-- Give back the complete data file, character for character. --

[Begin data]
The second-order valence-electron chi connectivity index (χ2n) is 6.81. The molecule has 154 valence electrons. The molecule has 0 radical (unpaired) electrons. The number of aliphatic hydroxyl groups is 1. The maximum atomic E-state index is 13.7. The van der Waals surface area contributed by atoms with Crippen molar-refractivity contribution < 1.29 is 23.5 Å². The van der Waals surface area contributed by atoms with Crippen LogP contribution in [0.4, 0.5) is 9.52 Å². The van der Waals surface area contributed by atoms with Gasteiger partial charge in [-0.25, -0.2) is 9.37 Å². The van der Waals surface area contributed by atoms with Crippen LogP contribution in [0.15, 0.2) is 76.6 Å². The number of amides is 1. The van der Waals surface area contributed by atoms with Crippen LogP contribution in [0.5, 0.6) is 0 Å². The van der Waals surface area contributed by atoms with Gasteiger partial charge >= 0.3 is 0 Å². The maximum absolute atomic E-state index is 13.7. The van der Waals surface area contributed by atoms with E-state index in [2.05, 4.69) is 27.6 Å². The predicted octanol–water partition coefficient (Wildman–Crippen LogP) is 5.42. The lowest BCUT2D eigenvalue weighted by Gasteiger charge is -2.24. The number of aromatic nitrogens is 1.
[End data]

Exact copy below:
The second-order valence-electron chi connectivity index (χ2n) is 6.81. The molecule has 154 valence electrons. The molecule has 0 radical (unpaired) electrons. The number of aliphatic hydroxyl groups is 1. The maximum atomic E-state index is 13.7. The van der Waals surface area contributed by atoms with Crippen molar-refractivity contribution < 1.29 is 23.5 Å². The van der Waals surface area contributed by atoms with Crippen LogP contribution in [0.4, 0.5) is 9.52 Å². The van der Waals surface area contributed by atoms with Gasteiger partial charge in [-0.25, -0.2) is 9.37 Å². The van der Waals surface area contributed by atoms with Crippen LogP contribution in [0.15, 0.2) is 76.6 Å². The number of amides is 1. The van der Waals surface area contributed by atoms with Crippen LogP contribution in [0.5, 0.6) is 0 Å². The van der Waals surface area contributed by atoms with Gasteiger partial charge >= 0.3 is 0 Å². The maximum absolute atomic E-state index is 13.7. The van der Waals surface area contributed by atoms with E-state index in [2.05, 4.69) is 27.6 Å². The predicted octanol–water partition coefficient (Wildman–Crippen LogP) is 5.42. The lowest BCUT2D eigenvalue weighted by Gasteiger charge is -2.24. The number of aromatic nitrogens is 1.